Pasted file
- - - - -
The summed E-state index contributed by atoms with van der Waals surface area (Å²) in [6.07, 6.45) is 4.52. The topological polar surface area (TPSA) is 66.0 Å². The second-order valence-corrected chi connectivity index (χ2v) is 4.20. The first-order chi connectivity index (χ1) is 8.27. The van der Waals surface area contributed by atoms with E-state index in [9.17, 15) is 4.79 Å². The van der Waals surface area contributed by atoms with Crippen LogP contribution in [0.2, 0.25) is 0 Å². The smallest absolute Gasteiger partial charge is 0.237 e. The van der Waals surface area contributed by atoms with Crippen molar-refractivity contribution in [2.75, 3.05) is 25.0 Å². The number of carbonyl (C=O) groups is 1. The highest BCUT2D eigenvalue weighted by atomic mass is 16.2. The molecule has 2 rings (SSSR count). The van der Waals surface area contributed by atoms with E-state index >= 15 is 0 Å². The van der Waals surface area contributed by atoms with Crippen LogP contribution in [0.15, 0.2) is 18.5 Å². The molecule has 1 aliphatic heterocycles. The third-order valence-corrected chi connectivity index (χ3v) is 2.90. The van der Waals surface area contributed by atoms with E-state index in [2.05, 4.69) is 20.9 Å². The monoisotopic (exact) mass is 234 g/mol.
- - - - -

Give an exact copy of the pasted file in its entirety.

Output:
The summed E-state index contributed by atoms with van der Waals surface area (Å²) in [6.07, 6.45) is 4.52. The topological polar surface area (TPSA) is 66.0 Å². The second-order valence-corrected chi connectivity index (χ2v) is 4.20. The first-order chi connectivity index (χ1) is 8.27. The van der Waals surface area contributed by atoms with E-state index in [9.17, 15) is 4.79 Å². The van der Waals surface area contributed by atoms with Crippen LogP contribution in [0.2, 0.25) is 0 Å². The smallest absolute Gasteiger partial charge is 0.237 e. The van der Waals surface area contributed by atoms with Crippen molar-refractivity contribution in [2.75, 3.05) is 25.0 Å². The number of carbonyl (C=O) groups is 1. The highest BCUT2D eigenvalue weighted by atomic mass is 16.2. The molecule has 2 rings (SSSR count). The van der Waals surface area contributed by atoms with E-state index >= 15 is 0 Å². The van der Waals surface area contributed by atoms with Crippen LogP contribution in [0.15, 0.2) is 18.5 Å². The molecule has 1 aliphatic heterocycles. The third-order valence-corrected chi connectivity index (χ3v) is 2.90. The van der Waals surface area contributed by atoms with E-state index in [2.05, 4.69) is 20.9 Å². The monoisotopic (exact) mass is 234 g/mol.